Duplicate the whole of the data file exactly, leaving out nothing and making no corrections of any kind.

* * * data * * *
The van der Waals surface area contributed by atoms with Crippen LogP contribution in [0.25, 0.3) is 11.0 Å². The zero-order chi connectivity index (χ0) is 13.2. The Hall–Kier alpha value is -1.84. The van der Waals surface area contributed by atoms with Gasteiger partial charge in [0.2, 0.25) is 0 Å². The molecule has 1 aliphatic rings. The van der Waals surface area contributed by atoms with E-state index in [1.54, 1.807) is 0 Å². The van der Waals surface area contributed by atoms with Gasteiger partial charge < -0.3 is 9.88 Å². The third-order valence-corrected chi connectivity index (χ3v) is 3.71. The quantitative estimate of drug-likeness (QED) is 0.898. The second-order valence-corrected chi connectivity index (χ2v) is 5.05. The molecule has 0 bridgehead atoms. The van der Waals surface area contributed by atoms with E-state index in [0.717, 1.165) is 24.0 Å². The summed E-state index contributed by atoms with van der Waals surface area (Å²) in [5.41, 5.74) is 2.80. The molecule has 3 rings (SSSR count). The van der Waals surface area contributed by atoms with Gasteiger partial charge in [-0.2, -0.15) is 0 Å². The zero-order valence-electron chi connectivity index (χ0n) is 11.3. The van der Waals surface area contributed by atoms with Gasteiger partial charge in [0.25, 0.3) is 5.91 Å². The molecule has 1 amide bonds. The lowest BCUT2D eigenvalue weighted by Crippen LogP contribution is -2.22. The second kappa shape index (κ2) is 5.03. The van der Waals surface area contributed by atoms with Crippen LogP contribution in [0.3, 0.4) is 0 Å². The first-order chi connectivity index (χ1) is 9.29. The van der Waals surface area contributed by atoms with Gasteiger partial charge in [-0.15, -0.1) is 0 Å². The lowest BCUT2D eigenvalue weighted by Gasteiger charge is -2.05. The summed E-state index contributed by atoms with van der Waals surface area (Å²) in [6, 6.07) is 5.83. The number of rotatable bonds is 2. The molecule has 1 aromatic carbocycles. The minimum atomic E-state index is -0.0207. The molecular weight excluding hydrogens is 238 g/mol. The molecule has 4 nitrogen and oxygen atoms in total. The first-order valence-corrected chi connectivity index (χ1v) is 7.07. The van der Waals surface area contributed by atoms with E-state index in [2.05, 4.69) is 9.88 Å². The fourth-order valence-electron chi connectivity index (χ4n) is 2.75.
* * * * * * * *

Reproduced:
The van der Waals surface area contributed by atoms with Crippen LogP contribution in [0.25, 0.3) is 11.0 Å². The zero-order chi connectivity index (χ0) is 13.2. The Hall–Kier alpha value is -1.84. The van der Waals surface area contributed by atoms with Gasteiger partial charge in [0.2, 0.25) is 0 Å². The molecule has 1 aliphatic rings. The van der Waals surface area contributed by atoms with E-state index in [1.54, 1.807) is 0 Å². The van der Waals surface area contributed by atoms with Gasteiger partial charge < -0.3 is 9.88 Å². The third-order valence-corrected chi connectivity index (χ3v) is 3.71. The quantitative estimate of drug-likeness (QED) is 0.898. The second-order valence-corrected chi connectivity index (χ2v) is 5.05. The molecule has 0 bridgehead atoms. The van der Waals surface area contributed by atoms with E-state index in [0.717, 1.165) is 24.0 Å². The summed E-state index contributed by atoms with van der Waals surface area (Å²) in [5.41, 5.74) is 2.80. The molecule has 3 rings (SSSR count). The van der Waals surface area contributed by atoms with Gasteiger partial charge in [-0.2, -0.15) is 0 Å². The zero-order valence-electron chi connectivity index (χ0n) is 11.3. The van der Waals surface area contributed by atoms with Gasteiger partial charge in [0.25, 0.3) is 5.91 Å². The molecule has 1 amide bonds. The lowest BCUT2D eigenvalue weighted by Crippen LogP contribution is -2.22. The second kappa shape index (κ2) is 5.03. The van der Waals surface area contributed by atoms with Crippen LogP contribution in [0.3, 0.4) is 0 Å². The first-order chi connectivity index (χ1) is 9.29. The van der Waals surface area contributed by atoms with Gasteiger partial charge in [-0.15, -0.1) is 0 Å². The lowest BCUT2D eigenvalue weighted by Gasteiger charge is -2.05. The summed E-state index contributed by atoms with van der Waals surface area (Å²) in [6, 6.07) is 5.83. The number of rotatable bonds is 2. The molecule has 1 aromatic carbocycles. The minimum atomic E-state index is -0.0207. The molecular weight excluding hydrogens is 238 g/mol. The molecule has 4 nitrogen and oxygen atoms in total. The first-order valence-corrected chi connectivity index (χ1v) is 7.07. The van der Waals surface area contributed by atoms with E-state index in [2.05, 4.69) is 9.88 Å². The fourth-order valence-electron chi connectivity index (χ4n) is 2.75.